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|Title:||Experimental study of the material composition of laparoscopic ports on tumour cell adherence|
|Citation:||British Journal of Surgery, 2002; 89(7):928-932|
|Publisher:||Blackwell Science Ltd|
|Abstract:||BACKGROUND: Laparoscopic resection of intra-abdominal malignancies has yet to be widely adopted, partly because of concerns over the possible increase in the rate of port-site metastasis. The aetiology of these is unclear, but the laparoscopic instrumentation used may influence the deposition of tumour cells at the port sites during operation. An in vitro model to examine tumour cell adherence to laparoscopic ports and to port sites was developed to examine this hypothesis. METHODS: A pilot study (study 1) was performed in which six smooth plastic, six ribbed plastic and six metal ports were introduced through the shaved abdominal wall of a cadaveric sheep and suspended in a water-bath containing radiolabelled LIM 1215 human colonic cancer cells for 30 min. Radioactivity on both ports and port sites was measured and the number of cells adherent to each structure was calculated. The study was expanded to include a further 36 smooth plastic ports and 36 metal ports (study 2). RESULTS: In study 1 metal ports were found to have significantly more adherent cells than plastic ports (P = 0.004), as did ribbed ports when compared with smooth ports (P < 0.05). In study 2 increased numbers of cells were again detected on metal ports (P < 0.001) when compared with plastic ports. Significantly greater numbers of cells were also detected on the sites through which metal ports had passed than on sites through which plastic ports had passed (P = 0.03). CONCLUSION: In this model, the use of metal ports as opposed to plastic ports resulted in increased deposition of tumour cells on both ports and port sites.|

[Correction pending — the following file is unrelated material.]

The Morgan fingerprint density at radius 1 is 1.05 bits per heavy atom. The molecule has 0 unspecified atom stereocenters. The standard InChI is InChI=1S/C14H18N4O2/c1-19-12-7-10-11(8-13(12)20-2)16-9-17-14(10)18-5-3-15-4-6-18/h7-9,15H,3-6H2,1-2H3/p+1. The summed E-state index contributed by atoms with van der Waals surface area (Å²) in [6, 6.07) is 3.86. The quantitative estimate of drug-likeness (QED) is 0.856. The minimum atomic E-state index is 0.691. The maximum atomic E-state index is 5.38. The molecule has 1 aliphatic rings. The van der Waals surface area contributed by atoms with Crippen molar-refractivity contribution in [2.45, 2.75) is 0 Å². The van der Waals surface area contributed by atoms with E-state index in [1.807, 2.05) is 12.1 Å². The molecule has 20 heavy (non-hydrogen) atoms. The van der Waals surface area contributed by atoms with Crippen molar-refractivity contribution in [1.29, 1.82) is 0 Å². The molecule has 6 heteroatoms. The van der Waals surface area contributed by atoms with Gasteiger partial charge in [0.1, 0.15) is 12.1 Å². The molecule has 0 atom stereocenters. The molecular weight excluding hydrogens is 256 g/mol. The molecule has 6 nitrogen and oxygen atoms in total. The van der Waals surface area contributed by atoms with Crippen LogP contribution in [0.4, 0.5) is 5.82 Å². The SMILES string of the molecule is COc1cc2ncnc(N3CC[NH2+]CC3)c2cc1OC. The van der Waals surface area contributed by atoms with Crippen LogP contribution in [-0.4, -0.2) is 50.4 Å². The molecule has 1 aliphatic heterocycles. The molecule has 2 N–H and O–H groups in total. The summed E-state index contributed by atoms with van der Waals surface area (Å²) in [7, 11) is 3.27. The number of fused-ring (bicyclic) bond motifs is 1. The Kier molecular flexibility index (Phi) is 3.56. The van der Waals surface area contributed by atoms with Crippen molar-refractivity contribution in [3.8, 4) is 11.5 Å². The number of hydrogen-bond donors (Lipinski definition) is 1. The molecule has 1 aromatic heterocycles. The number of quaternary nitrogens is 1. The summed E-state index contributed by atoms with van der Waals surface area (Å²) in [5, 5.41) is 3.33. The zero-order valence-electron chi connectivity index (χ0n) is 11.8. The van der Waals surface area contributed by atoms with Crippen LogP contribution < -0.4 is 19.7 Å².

|Keywords:||Tumor Cells, Cultured|
|Appears in Collections:||Aurora harvest 2|
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